Professor Gary Hime
Head of the Stem cell genetics and Drosophila models of human disease Lab
Principle Coordinator of Stem Cells in Development and Regeneration
Read more about Gary on his Find an Expert page
What are your research interests/background?
I have had a long-standing interest in developmental biology since my PhD at the University of Adelaide. I have primarily used Drosophila melanogaster as a research organism due to the extraordinary tools available to manipulate gene expression, conduct lineage tracing, follow endogenous expression and tag proteins. My first exposure to this field of research was in my own studies as an undergraduate when our class discussed how does a single cell zygote become a complex multicellular organism. I have been fascinated by the concepts of regeneration and differentiation ever since I began studies on stem cells in Drosophila as a CJ Martin Fellow in the laboratory of Prof. Margaret Fuller in the Department of Developmental Biology at Stanford University. My recent studies have focussed on stem cells found in adult organs of the reproductive and digestive tracts. These cells receive multiple influences from their environment and we still do not understand how all the signals are integrated for tissue homeostasis and repair. We also now know that many of the genes that are dysregulated in human diseases have orthologs in Drosophila and that analysis of gene function in a genetically tractable model can inform us of how genes function in humans and provide mechanisms for identification of new therapies for disease.
What attracted you to teaching?
One of the things that I enjoy most about Science is talking about it with other people. I have never found teaching to be a one-way street of me providing information to students but I have learnt much about my own discipline and other areas of Science from my involvement in teaching. I obtain a sense of great satisfaction when a student becomes enthused about a topic in our classes. Organisms have developed highly complex and related mechanisms to solve problems related to their lifestyles and to see the wonder in another person’s eyes when they seek to understand these mechanisms is a true joy to behold.
Why is it important to educate students on interdisciplinary topics such as stem cells and emerging technologies?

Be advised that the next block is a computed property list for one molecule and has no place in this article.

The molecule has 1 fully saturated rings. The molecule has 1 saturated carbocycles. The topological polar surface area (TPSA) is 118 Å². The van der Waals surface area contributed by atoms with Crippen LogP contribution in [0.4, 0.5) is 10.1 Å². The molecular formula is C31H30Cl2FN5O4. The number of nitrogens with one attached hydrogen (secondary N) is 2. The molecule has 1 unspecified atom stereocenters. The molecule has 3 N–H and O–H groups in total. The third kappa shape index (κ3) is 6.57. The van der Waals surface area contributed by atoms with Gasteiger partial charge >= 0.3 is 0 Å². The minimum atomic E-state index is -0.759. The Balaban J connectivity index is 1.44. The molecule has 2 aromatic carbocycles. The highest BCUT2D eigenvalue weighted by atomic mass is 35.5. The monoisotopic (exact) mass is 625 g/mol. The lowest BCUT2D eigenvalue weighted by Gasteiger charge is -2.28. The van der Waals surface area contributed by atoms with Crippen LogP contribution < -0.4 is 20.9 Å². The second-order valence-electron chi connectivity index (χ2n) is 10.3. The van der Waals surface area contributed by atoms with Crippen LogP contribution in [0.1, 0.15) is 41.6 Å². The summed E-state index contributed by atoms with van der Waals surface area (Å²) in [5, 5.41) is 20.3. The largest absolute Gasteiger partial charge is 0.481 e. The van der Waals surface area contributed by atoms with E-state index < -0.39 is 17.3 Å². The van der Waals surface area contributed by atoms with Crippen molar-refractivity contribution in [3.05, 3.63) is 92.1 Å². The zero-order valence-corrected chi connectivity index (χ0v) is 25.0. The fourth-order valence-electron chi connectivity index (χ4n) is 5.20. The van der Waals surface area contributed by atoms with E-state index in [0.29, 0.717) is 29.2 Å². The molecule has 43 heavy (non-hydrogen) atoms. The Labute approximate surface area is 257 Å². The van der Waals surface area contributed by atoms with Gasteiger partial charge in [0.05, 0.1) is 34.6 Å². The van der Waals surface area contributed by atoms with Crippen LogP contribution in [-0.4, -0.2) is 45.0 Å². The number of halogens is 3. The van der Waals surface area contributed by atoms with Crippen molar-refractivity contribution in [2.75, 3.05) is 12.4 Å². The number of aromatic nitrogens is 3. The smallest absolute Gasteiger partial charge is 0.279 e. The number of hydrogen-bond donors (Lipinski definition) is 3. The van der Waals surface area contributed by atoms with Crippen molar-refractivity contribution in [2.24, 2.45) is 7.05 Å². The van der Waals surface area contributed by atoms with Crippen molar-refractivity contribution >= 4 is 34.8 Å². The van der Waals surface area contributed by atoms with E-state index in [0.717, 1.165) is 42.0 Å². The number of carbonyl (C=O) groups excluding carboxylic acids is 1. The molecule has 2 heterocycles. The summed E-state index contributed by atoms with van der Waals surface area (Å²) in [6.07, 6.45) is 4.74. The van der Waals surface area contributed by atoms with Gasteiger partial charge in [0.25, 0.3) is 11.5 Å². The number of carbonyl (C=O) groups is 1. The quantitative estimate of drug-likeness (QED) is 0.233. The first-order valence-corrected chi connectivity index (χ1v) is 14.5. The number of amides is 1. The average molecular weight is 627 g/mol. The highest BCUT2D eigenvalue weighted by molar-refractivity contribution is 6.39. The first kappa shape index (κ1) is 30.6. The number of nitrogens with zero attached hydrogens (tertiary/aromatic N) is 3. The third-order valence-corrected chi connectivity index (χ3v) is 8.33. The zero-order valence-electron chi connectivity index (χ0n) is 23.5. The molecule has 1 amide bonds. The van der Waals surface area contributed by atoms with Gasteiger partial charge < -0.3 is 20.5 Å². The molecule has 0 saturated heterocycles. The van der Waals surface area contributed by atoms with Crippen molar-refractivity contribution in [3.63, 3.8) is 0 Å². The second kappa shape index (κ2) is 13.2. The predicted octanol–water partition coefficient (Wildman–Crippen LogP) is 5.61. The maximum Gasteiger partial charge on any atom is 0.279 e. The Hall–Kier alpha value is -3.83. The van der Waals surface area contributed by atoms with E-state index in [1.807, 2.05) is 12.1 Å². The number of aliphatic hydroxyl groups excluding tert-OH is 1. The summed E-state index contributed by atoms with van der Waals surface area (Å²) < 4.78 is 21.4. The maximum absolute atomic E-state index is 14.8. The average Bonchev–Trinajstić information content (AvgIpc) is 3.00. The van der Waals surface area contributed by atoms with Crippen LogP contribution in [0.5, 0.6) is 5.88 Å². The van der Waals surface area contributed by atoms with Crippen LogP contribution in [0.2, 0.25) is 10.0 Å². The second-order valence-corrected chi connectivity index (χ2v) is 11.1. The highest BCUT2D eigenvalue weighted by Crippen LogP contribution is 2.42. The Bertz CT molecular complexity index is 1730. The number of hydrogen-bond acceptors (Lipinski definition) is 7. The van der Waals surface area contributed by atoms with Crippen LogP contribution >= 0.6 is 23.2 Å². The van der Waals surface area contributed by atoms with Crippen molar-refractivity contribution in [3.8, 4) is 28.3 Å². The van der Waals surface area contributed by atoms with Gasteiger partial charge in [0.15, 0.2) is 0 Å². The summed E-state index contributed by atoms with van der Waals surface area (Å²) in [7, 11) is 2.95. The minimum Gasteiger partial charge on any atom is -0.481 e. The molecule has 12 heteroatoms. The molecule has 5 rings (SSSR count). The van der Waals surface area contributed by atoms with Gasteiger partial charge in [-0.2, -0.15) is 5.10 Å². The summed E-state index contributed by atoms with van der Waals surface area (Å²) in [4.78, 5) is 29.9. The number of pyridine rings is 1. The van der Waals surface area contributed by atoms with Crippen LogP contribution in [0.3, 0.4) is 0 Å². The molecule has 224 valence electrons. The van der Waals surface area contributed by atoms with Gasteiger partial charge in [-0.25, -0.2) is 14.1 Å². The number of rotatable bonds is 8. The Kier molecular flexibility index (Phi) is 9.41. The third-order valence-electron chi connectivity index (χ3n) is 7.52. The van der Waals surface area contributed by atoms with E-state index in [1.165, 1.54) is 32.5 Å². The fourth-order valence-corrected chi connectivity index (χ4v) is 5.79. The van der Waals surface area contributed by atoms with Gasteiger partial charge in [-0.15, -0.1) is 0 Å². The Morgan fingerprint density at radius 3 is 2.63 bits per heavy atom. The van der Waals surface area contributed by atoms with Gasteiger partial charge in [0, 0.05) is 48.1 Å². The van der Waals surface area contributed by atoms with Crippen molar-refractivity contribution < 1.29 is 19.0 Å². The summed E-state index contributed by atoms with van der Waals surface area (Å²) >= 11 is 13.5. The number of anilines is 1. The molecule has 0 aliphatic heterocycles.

Society now has a much greater capacity to treat disease, reduce poverty, revolutionise agriculture and protect the environment than ever before in human history. We also have greater capacity to destroy the systems that sustain us. I therefore think it is crucial that students have a good understanding of what is possible in modern medicine and science, how we can be deceived, what are our responsibilities and where discoveries may influence the future wellbeing of us and the environment. This understanding will only come from a multi-dimensional education that encompasses fundamental science, humanities, new technologies and how to apply these disciplines to us and our planet.
How would you describe your approach to teaching?
I try to inspire students to develop a thirst for knowledge. I want students to not only understand the current state of knowledge in a field, but also how we got to that understanding, that is, understand experiments and how they are interpreted. I believe that the research – teaching nexus is vitally important to provide a currency to teaching within the University. The question “Why do we need to know this?” is often underappreciated. Linkage of fundamental biology to development of advances in human and environmental well-being shows us that detailed knowledge informs practical advances. I have found that learning is not a solitary pursuit for many students (or teachers) and integration of group exercises, practical classes, active learning sessions and reciprocal interactions is not only fun and satisfying but seems to achieve a synergy in the classroom that is at the heart of modern teaching and learning.
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